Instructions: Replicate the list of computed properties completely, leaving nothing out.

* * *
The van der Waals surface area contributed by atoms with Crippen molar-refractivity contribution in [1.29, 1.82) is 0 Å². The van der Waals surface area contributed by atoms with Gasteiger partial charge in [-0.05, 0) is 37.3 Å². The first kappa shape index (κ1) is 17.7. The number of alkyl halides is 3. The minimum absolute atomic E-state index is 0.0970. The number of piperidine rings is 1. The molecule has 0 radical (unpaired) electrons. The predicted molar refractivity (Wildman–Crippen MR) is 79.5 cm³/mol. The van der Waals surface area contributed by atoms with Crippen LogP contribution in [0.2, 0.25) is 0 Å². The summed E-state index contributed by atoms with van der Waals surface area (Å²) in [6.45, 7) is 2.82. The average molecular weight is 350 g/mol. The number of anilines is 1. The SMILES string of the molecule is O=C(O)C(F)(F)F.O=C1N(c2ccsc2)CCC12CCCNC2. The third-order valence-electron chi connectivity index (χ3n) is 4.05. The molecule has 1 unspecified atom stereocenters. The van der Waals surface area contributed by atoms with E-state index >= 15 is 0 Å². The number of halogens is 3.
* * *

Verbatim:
The van der Waals surface area contributed by atoms with Crippen molar-refractivity contribution in [1.29, 1.82) is 0 Å². The van der Waals surface area contributed by atoms with Gasteiger partial charge in [-0.05, 0) is 37.3 Å². The first kappa shape index (κ1) is 17.7. The number of alkyl halides is 3. The minimum absolute atomic E-state index is 0.0970. The number of piperidine rings is 1. The molecule has 0 radical (unpaired) electrons. The predicted molar refractivity (Wildman–Crippen MR) is 79.5 cm³/mol. The van der Waals surface area contributed by atoms with Crippen LogP contribution in [0.2, 0.25) is 0 Å². The summed E-state index contributed by atoms with van der Waals surface area (Å²) in [6.45, 7) is 2.82. The average molecular weight is 350 g/mol. The number of anilines is 1. The SMILES string of the molecule is O=C(O)C(F)(F)F.O=C1N(c2ccsc2)CCC12CCCNC2. The third-order valence-electron chi connectivity index (χ3n) is 4.05. The molecule has 1 unspecified atom stereocenters. The van der Waals surface area contributed by atoms with E-state index >= 15 is 0 Å². The number of halogens is 3.